Office of Administrative Law Judges

1331 Pennsylvania Avenue, N.W., Suite 520N

Washington, D.C. 20004










:     Docket No. WEVA 2023-0035


:     A.C. No. 46-09569-564845









:     Mine: Itmann No. 5








This case is before me upon the filing of the Secretary of Labor’s Petition for the Assessment of Civil Penalty under section 105 of the Federal Mine Safety and Health Act of 1977 (“Mine Act”), 30 U.S.C. § 815. On March 15, 2023, the parties notified my Law Clerk that they settled all but one citation in this docket, leaving only Citation No. 9568130 at issue.


On March 30, 2023, the Secretary of Labor (“Secretary”) filed a Motion to Amend Petition. In the motion, the Secretary requests that I grant her request to modify the negligence for Citation No. 9568130. (Mot. at 1.) The citation’s negligence was originally designated as “moderate,” and the proposed penalty assessment is $2,194.00. In Citation No. 9568130, Inspector Nicholas Christian wrote the following verbatim—


The roof and ribs where miners are required to work and travel are not being maintained on the A-Mains section. When observed multiple ribs were found to be broken loose from the mine roof and along both sides. These were found at the following locations:

1) #5 Entry 2 Crosscuts inby Feeder, measured 60” long x 8” wide and 12” thick

2) #4 Entry 2 Crosscuts inby Feeder, measured 60” long x 30” wide and 18” thick

3) #5 Entry 2 Crosscuts inby Feeder, measured 24’ long x 18” wide and 24” thick

4) #4 Entry Feeder Line, measured 8’ long x 29” wide and 14” thick


All of these ribs were in areas where miners are required to work and travel throughout their work shift, therefore exposing them to hazards related to falling rock and materials.


Standard 75.202(a) was cited 7 times in two years at mine 4609569 (7 to the operator, 0 to a contractor).


(Mot. at 1–2.)


            On April 7, 2023, Respondent filed a Response opposing the Secretary’s Motion to Amend Petition.




In the motion, the Secretary seeks to modify the negligence finding from “moderate” to “high.” (Mot. at 2.) In support, the Secretary points to the citation which alleges “obvious and extensive cracked and broken ribs in four areas where miners frequently travel and work.” (Mot. at 2.) The Secretary also notes that CONSOL has been cited seven times in the previous two years under this same standard, including four citations in the month prior to the issuance of the current citation, which should have put “the operator on heightened notice to be aware of and correct hazardous rib conditions.” (Mot. at 2.) The Secretary asserts that she “does not seek in this motion a determination of an appropriate penalty amount.” (Mot. at 3–4.) Rather, via the motion, the Secretary seeks to give CONSOL adequate notice of the Secretary’s intent to seek a higher civil penalty than initially proposed, so CONSOL will have the “full opportunity to develop its case and prepare for hearing.” (Id.)


CONSOL opposes the Secretary’s motion. (Mot. at 4; Resp. at 1.) CONSOL counters that Inspector Christian, who issued the citation in this case, also issued three of the recent citations relied upon by the Secretary, and thus, CONSOL asserts, Inspector Christian was aware of the previous citations when he originally determined the level of negligence. (Resp. at 2–3.) CONSOL notes that counsel for the Secretary has not yet answered written discovery nor taken depositions, and thus CONSOL believes the Secretary is filing this motion without all necessary information. (Resp. at 2.) CONSOL argues, “it would be unnecessary, inappropriate, and premature to overrule the negligence designation of the Inspector at this early state.” Id. Further, CONSOL states that no evidence suggests the Secretary interviewed the Inspector or that the Inspector altered his opinion as to the level of negligence he originally designated. (Resp. at 3.) CONSOL posits that, because the court analyzes negligence de novo after hearing the evidence and may modify the Secretary’s citation, the Secretary’s motion is “unnecessary.” Id.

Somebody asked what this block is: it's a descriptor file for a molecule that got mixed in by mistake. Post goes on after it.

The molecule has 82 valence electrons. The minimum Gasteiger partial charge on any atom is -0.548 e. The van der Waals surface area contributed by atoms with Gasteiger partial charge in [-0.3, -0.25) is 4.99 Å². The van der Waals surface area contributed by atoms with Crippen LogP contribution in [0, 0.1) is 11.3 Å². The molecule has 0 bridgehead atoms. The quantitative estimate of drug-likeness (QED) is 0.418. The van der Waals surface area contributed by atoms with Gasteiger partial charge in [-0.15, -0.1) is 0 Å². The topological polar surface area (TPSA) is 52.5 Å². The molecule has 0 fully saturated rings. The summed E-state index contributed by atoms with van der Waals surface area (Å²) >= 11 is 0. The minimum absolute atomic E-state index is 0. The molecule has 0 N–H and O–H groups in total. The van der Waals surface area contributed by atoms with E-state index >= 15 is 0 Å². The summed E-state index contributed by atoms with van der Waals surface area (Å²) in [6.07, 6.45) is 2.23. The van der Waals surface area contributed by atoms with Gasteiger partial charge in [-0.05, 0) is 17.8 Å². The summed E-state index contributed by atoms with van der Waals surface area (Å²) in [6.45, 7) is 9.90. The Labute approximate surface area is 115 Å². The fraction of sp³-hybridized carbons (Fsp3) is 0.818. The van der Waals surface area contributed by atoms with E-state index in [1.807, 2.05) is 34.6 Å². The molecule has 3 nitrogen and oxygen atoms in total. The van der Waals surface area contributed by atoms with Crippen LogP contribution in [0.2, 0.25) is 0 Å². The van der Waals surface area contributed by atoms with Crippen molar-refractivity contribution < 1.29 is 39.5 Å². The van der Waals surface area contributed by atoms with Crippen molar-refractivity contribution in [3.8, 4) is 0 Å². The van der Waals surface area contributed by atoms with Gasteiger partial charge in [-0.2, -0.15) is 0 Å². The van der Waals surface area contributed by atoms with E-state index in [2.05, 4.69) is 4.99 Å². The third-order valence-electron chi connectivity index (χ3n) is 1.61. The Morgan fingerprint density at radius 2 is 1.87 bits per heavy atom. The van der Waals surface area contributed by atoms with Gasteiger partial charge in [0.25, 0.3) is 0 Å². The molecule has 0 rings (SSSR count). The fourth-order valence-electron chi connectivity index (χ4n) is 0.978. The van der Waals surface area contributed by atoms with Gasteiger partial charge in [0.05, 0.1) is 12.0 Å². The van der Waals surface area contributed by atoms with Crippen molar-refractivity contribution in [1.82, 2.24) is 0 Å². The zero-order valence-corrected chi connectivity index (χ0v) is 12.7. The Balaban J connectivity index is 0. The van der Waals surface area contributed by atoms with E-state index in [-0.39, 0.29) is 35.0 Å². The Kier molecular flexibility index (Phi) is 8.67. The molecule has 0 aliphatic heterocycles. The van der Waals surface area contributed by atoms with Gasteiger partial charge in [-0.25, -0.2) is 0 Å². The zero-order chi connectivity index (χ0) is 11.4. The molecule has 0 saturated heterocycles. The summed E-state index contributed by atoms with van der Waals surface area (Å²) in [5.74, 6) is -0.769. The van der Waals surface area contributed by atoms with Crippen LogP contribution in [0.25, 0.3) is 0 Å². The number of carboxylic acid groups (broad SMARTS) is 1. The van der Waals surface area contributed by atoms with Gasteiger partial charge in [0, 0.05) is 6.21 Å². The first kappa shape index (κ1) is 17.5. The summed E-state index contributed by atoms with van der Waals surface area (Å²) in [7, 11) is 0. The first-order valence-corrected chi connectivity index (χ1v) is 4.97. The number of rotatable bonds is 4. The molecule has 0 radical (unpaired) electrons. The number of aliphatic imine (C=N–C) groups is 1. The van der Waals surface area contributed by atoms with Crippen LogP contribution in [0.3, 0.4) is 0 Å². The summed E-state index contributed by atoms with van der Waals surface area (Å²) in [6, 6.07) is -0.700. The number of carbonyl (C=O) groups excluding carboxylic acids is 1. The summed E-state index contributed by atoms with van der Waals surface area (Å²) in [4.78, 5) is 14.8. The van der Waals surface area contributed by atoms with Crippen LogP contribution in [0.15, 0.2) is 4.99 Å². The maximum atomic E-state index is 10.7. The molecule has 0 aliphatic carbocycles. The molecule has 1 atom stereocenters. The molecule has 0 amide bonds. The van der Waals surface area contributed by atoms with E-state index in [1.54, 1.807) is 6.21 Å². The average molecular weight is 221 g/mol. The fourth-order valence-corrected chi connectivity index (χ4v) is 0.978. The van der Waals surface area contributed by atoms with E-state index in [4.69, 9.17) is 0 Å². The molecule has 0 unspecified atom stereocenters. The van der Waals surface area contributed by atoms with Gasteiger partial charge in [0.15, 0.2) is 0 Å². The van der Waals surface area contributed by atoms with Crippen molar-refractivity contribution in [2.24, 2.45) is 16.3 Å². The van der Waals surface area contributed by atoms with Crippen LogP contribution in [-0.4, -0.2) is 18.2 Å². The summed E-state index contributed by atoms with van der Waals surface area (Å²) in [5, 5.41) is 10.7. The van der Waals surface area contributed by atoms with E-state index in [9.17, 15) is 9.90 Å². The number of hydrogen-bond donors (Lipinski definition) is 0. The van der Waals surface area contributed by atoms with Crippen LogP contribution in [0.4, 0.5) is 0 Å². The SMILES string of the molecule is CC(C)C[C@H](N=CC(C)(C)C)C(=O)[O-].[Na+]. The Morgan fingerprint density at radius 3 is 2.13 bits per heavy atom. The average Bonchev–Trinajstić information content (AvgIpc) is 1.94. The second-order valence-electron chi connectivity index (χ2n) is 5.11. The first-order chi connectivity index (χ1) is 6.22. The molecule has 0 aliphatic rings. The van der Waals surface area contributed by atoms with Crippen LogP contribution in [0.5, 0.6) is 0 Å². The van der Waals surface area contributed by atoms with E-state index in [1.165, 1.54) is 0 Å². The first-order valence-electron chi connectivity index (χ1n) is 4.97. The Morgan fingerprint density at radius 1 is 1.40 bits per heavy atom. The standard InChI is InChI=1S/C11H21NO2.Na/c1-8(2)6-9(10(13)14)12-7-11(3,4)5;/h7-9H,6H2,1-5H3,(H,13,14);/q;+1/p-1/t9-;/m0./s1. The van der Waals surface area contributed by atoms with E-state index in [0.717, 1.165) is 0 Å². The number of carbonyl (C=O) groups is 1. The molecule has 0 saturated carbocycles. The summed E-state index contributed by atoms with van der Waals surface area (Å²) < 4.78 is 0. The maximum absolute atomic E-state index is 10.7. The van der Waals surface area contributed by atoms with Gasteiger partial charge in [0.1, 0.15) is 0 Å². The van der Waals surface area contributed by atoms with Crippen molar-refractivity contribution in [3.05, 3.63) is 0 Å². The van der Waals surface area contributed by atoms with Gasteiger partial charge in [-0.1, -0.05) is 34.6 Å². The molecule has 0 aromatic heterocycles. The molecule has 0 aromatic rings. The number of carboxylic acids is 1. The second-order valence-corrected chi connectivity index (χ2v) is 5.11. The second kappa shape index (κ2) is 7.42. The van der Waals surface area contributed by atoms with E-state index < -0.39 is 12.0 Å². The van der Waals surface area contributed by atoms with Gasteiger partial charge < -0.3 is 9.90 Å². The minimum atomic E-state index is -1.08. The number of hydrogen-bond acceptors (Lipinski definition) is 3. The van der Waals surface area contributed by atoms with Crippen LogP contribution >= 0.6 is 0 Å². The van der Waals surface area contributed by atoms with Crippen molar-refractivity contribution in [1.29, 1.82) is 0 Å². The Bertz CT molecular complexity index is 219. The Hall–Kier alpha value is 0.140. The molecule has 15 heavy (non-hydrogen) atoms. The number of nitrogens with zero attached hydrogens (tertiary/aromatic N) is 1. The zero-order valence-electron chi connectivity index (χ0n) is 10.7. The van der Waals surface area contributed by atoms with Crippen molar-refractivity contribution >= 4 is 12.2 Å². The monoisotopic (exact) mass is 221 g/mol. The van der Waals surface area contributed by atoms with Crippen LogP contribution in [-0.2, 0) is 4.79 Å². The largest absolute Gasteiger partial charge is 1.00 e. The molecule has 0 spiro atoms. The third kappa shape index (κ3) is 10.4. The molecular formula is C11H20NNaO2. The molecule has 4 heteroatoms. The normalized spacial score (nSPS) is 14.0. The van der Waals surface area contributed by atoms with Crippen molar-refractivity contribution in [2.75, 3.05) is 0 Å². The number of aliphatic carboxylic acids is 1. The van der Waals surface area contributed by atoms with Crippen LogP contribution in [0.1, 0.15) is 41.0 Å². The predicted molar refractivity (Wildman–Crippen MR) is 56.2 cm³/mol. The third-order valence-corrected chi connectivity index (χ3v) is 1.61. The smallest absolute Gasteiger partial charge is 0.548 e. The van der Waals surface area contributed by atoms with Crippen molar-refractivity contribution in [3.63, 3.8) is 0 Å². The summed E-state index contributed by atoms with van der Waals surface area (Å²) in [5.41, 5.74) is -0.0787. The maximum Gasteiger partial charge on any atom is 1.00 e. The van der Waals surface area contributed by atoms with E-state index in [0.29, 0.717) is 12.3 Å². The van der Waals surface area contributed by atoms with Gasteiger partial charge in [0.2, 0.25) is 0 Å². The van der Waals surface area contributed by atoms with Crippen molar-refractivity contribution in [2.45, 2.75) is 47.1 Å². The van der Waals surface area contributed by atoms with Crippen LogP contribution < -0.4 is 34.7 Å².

Lastly, CONSOL argues that the Secretary’s proposed amendment “prejudices the Respondent, since it represents a willingness on the part of the Secretary to overrule its Inspector, early in the process, without completing written discovery, depositions or considering the mitigating factors to be identified by the Respondent.” (Resp. at 4.) CONSOL attaches the Secretary’s Interrogatories and Requests for Production of Documents and First Request for Admissions to Respondent to its response. (Resp. at 6–10.) CONSOL hypothesizes that the Secretary’s motion is “merely being utilized to exert inappropriate pressure on Respondent for exercising rights of discovery and a hearing.” (Resp. at 4.)




The Commission has no specific rule regarding the amendment of pleadings, yet Commission Procedural Rule 1(b) states “[o]n any procedural question not regulated by the Act, these Procedural Rules, or the Administrative Procedure Act . . . the Commission and its judges shall be guided so far as practicable by the Federal Rules of Civil Procedure.” 29 C.F.R § 2700.1(b). Federal Rule of Civil Procedure 15(a)(2) states that after more than 21 days after filing initial pleadings, a party may amend its pleading “only with the opposing party’s written consent, or the court’s leave,” but that “[t]he court should freely give leave when justice so requires.” Fed. R. Civ. P. 15(a)(2).